(WSVN) - Another twist in a shopping mall’s quest to bring a controversial aquarium to South Florida. We have been on this story for more than two years now — and tonight, an update. Karen Hensel with 7 Investigates.

In 2018, The Galleria Mall announced SeaQuest, an interactive aquarium, would be coming to Fort Lauderdale, but the move to bring the ocean indoors quickly made waves.

Ken Pelton, protester: “It’s just a way to promote business at the expense of animals.”

Animal activists protested outside the mall and city hall angry about allegations animals were mistreated and died at other SeaQuest locations.

Fort Lauderdale gave the green light last year, but activists sued to stop it, claiming the city’s permit approval process was flawed.

Judge: “We’re here this afternoon on Campos vs. the City of Fort Lauderdale.”

Now, even as that lawsuit continues, another one has been filed. This time, by the owner of The Galleria Mall.

The same mall that tried to bring SeaQuest in now wants the aquarium out.

The eviction lawsuit accuses SeaQuest of breaching its lease after several companies filed liens claiming they are owed money for work on the project.

Robert Harris, Airmatic Controls: “It’s devastating. It makes it very difficult to stay in business.”

Robert Harris owns Airmatic Controls. The Davie company, which has 12 employees, installed cooling and ventilation systems for Seaquest.

Robert Harris: “They were custom made units to cool and dehumidify the space with the water tanks.”

Karen Hensel: “And you ended up paying your vendors even though you’re still owed over $100,000?”

Robert Harris: “I made sure that all of my vendors were taken care of, so I’ve definitely dug a big hole. Not only that, but trying to collect on that money, I’ve also accumulated additional costs.”

Harris says he’s still owed $108,000.

SeaQuest was expected to open last year but was delayed.

In a video posted two weeks ago on Facebook, CEO Vince Covino blamed coronavirus for the recent setback.

Vince Covino, CEO: “We put the exhibits up. We started our theming. We were well into theming. We’re actually about 85% of the way done, and then, that’s when COVID hits.”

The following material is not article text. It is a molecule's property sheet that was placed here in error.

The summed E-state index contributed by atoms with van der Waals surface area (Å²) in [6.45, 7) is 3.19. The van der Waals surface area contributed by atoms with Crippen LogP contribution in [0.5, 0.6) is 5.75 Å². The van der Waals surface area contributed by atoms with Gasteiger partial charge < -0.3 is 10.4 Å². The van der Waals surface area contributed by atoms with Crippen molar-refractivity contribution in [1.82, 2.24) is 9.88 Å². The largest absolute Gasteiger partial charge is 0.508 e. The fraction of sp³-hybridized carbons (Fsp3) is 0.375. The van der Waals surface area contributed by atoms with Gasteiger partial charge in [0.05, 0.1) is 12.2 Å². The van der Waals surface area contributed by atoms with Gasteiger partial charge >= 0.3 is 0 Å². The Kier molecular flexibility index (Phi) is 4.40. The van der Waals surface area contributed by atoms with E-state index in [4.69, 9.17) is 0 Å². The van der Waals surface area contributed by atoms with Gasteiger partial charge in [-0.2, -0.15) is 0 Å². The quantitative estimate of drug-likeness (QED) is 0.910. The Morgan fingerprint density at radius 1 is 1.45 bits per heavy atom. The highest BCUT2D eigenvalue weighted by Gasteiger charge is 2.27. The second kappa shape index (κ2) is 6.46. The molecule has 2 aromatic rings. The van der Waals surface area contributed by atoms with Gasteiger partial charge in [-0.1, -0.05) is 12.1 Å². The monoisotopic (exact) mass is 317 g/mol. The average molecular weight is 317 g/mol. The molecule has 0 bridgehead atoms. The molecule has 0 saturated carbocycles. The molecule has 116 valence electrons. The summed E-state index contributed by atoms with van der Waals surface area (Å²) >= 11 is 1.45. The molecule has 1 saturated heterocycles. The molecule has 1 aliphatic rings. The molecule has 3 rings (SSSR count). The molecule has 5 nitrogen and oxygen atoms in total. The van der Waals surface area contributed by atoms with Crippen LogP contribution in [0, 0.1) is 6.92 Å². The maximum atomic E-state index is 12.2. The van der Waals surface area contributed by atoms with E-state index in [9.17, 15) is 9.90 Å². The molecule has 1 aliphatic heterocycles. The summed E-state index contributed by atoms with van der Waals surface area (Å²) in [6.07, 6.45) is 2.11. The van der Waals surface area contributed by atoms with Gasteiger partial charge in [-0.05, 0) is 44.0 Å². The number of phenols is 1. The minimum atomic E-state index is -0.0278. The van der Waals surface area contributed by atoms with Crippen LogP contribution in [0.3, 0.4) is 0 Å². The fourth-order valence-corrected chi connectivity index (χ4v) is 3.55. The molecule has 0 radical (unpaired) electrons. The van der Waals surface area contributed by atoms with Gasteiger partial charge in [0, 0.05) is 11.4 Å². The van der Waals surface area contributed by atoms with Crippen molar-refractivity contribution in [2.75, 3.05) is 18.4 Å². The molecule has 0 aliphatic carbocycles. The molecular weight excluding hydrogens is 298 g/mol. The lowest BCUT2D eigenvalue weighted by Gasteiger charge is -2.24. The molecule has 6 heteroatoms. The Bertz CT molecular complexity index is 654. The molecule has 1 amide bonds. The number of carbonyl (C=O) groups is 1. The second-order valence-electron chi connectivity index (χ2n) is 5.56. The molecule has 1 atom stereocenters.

But 7 Investigates has found SeaQuest got between $2 and $5 million through the federal government’s loan program meant to keep small businesses afloat.

In a statement to 7News, Covino said the company “lost many millions of dollars” when they had to close down other Seaquest locations due to the pandemic, and the loan money helped cover labor and rent.

As for Fort Lauderdale, Covino said they paid a “vast majority” of the subcontractors and have a plan to “pay all subcontractors in full.”

Karen Hensel: “If you had Vince Covino here in front of you, what would you say to him directly?”

Robert Harris: “The owner of Seaquest? I would say pay your contractors, so your contractor can pay his vendors and make things right.”

SeaQuest’s website still says its Fort Lauderdale location is set to open in late spring or early summer 2020. That time has now passed, and given the pending eviction case, whether it ever opens is in question.

Full statement from SeaQuest CEO Vince Covino to 7News:

“As with most zoos and aquariums, we have lost many millions of dollars due to the pandemic. We had to close down all locations days before our busy spring break and summer season. With over 35,000 animals to feed, the cost is over $55,000 every day. Fortunately, we shored up some of those losses with PPP funds, which covered labor and rent for a few months. Additionally, we have a dozen landlords around the country who have been very understanding and flexible on terms as we navigate these uncharted waters together. They know we will survive and deliver a significant economic impact once we get a vaccine.

While we are disheartened by immense pressure from Galleria, we are also working hard to come to an agreement wherein we have offered to bring significant cash to the table immediately, and have included a contingency plan to open SeaQuest this year and pay all subcontractors in full.  The vast majority have been paid in full for work performed, and only 6-8 weeks of work remains. We have maintained a skeleton crew on site continually, and they are on site working right now. If we are successful in getting a bit more flexibility from Galleria, we will open a very successful entertainment destination that will inspire over 400,000 guests per year to fall in love with and protect the animals who share their planet with us.” 


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